When setting up the World Wide Web, very few restrictions were set up for how it would be used - or at least that's how it seems today. Considering that, would you have done anything different now?

This is not Facebook, this is the web - it's like paper or air. I mean anybody can do anything they like with it. We set up a standard; we did not provide the infrastructure which was put in place by individuals. We provided a standard way of setting up sites and there was no constraint there any way. We are not a commercial company; we do not have lawyers - it's in the public domain.

The internet was already there, it was an infrastructure very similar to the telephone, meaning that there too, you may have restrictions set up by some government - but not by other governments in other countries. It's the same in the internet: it's a way of doing things, not a brand name. In fact, nobody can tell you how to speak or form your language grammar; it's just an agreed way of doing it. If you make a spelling mistake they can laugh, but they can't put you in prison. It's similar with the internet, and with the web.

The web is not the same as such futile things as Facebook, which are controlled by one company where you have to sign up. The web is not like that, anyone can set up a website. It's sort of like if I want my money to be handled by my bank, I make a contract and we are both bound. But the web is not like that, we couldn't have made it constrained. It doesn't even apply. It's a concept which has no meaning because there is no contract between people, governments, etc.

All that we needed to have was to give people guidelines so they would use the same method of using the web. Again, we could not forbid people from introducing different html tags, and in fact, Microsoft and Netscape did - to this day, Microsoft doesn't implement the standard. You can't force people, but if there is no organisation like the web consortium to say this is the standard, then you have incompatibilities.

But these organisations are made up of the big players in the field, academics, commercial - they try to make the technology as compatible as possible. This is an engineering problem - not political or financial. You can make an electrical appliance that works on 60 volts, but if you do that you won't sell it. So the electrical engineers come together and say that a standard is best.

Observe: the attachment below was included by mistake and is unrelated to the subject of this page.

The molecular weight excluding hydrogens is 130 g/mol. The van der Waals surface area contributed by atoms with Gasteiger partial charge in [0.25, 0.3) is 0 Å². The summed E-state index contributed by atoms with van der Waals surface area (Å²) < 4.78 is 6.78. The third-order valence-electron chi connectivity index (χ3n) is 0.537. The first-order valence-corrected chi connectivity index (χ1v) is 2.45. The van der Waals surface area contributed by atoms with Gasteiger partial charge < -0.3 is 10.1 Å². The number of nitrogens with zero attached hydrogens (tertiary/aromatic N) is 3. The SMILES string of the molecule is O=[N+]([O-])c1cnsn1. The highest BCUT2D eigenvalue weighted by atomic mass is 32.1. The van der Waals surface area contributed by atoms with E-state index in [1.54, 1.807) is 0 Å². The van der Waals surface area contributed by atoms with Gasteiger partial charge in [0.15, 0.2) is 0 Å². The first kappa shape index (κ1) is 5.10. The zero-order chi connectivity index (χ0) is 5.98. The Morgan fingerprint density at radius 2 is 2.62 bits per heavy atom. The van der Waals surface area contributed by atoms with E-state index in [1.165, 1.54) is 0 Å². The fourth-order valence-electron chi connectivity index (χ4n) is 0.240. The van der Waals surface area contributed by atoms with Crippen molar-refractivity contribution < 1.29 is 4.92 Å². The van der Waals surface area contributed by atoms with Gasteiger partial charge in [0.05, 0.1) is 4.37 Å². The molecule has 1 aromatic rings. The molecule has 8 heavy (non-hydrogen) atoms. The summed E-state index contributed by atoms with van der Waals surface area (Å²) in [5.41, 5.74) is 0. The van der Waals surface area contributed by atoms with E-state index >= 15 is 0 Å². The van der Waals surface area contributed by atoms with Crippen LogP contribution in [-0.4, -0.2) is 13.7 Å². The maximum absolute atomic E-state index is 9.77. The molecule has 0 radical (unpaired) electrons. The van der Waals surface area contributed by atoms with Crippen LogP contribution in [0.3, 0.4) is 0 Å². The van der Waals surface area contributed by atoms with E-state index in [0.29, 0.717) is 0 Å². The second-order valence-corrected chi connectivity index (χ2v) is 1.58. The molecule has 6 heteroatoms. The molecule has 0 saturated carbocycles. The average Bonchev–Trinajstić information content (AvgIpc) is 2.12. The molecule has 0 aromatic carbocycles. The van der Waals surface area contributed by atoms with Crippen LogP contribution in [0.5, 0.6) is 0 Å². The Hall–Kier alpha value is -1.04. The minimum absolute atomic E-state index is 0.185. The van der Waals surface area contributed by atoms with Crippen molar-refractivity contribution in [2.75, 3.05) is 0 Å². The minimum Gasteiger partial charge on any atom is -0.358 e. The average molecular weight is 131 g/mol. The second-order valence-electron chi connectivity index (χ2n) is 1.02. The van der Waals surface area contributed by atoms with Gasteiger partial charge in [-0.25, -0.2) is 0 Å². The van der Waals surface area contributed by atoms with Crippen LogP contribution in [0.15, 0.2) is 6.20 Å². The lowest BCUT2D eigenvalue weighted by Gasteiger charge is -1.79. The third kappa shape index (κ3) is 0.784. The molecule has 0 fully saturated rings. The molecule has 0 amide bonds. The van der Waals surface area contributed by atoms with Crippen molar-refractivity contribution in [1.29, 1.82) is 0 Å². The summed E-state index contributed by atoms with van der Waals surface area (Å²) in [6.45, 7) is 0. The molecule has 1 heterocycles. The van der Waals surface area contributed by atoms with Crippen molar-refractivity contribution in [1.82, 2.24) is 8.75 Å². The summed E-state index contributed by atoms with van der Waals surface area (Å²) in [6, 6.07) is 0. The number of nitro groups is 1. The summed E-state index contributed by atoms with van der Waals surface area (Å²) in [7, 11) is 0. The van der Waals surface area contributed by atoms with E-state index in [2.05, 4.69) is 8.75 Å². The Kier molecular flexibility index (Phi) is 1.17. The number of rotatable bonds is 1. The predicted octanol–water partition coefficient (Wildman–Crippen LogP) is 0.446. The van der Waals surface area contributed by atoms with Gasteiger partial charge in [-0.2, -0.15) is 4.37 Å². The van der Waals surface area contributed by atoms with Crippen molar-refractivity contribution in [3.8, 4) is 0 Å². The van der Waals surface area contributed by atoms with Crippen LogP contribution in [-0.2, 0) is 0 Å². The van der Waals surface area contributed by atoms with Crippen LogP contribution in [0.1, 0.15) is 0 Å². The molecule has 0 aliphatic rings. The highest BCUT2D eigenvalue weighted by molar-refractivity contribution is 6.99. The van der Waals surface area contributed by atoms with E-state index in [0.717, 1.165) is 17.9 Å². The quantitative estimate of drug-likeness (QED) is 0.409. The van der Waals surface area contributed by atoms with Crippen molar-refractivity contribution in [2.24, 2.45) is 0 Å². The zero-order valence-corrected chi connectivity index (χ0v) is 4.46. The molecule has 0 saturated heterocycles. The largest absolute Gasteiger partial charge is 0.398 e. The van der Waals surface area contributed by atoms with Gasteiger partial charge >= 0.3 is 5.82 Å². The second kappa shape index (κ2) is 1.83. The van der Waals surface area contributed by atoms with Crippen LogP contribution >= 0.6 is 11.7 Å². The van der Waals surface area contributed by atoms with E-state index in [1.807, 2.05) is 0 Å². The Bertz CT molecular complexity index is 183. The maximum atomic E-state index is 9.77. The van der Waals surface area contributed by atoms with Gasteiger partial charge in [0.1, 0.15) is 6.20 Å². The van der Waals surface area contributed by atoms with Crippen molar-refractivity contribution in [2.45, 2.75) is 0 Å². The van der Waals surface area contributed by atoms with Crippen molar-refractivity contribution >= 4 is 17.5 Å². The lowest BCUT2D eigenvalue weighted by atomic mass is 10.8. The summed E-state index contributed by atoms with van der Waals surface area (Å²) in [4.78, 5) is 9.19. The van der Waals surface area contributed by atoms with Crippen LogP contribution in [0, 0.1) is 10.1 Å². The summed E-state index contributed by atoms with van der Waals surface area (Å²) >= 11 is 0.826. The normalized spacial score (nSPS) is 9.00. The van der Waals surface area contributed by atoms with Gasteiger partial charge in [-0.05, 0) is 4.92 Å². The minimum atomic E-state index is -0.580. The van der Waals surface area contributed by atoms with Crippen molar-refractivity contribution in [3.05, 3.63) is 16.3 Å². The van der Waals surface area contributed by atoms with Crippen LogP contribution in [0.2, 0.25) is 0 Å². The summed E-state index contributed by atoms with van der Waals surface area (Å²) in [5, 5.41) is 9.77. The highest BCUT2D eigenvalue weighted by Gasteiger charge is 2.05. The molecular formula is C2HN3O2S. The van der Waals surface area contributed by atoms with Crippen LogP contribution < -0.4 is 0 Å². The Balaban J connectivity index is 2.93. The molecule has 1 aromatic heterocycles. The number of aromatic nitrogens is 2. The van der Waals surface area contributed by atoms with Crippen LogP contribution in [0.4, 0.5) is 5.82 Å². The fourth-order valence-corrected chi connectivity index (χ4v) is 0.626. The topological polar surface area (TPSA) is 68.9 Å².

How do you feel about how pervasive the web has become in everyday life, around the world?

It's fine with me. I only use the parts I'm interested in. But never confuse the web with other services such as electricity. Unlike electric power nets, information networks grab you by the brain. To deal with the web you have to think, learn and know what you are doing. Manipulators are out there bombarding you with useless, wrong or subtly misleading information in a virtual world that has no real legal framework. A World Wide Web must be governed by a world-wide legal system.  

Unfortunately, we have not got one, so we are subjected to commercial empires that may or may not remain benevolent dictatorships, like Facebook, Google, Twitter and others. The manipulators behind them are not even directly connected to them: they are the advertisers. I feel that the triangle of user-service-advertiser is an unstable arrangement, and I don't know what will become of it.

It seems like everyone's private lives are accessible through the internet? Was this something you anticipated?

Privacy is a personal question, it's your choice what you do on the internet. If you feel an enormous peer pressure that tells you that you must have Facebook and must post all of your photos, OK fine, great. That's like whatever else you do in your life: you put your name on your door, or not. It’s more a matter of education and knowing what you put or don't put out there.

Also important is, understanding the contract you sign when you sign up with companies like Skype or Facebook or Twitter or whatever. Because there, you're not on the internet or even on the web - you're now directly in contact with a commercial company (such as Google).

They are not the web. They live there - if you think of the web as a city and those as shops, then you walk along and can choose to go into the shop. You agree to the contract, agree to give away your privacy. If you shop on Amazon and it records all of your activity, it's because you agreed that this would happen. It’s all in the small print that nobody reads, and the services provided are so convenient - so you pay with your privacy.

There is a problem on a higher level which is how do we control these services so that the companies behave decently. That's the big question.

And there, the problem is that we have no way to pay for these services. Therefore, it's paid for by ads. This was very well expressed by an incident on Facebook where a page was taken off because it contained bad language or something not very nice. They took it off because people complained. This is directly against free speech and against that person's decision to publish. So why did they do it? They did it because if they left it there, advertisers would not like to advertise on those pages. So they're censoring you by their own rules - over which you have no control because of the ad revenue.

This is very much like a communist regime, and some still around the world today. I'm sure that if I put the contents of my site on Facebook, some pages would be taken off.

What can you and what can you not say? By what rules do they decide? They're a commercial company, it's not your page, you don't own it. It's like if you park your car in a paid parking garage or valet parking, you hand not only the car over to them but also the keys. So that's a bit like how your private information is for these companies. It's not under your control - they do what they like, what’s in their interest.

Source:
Al Jazeera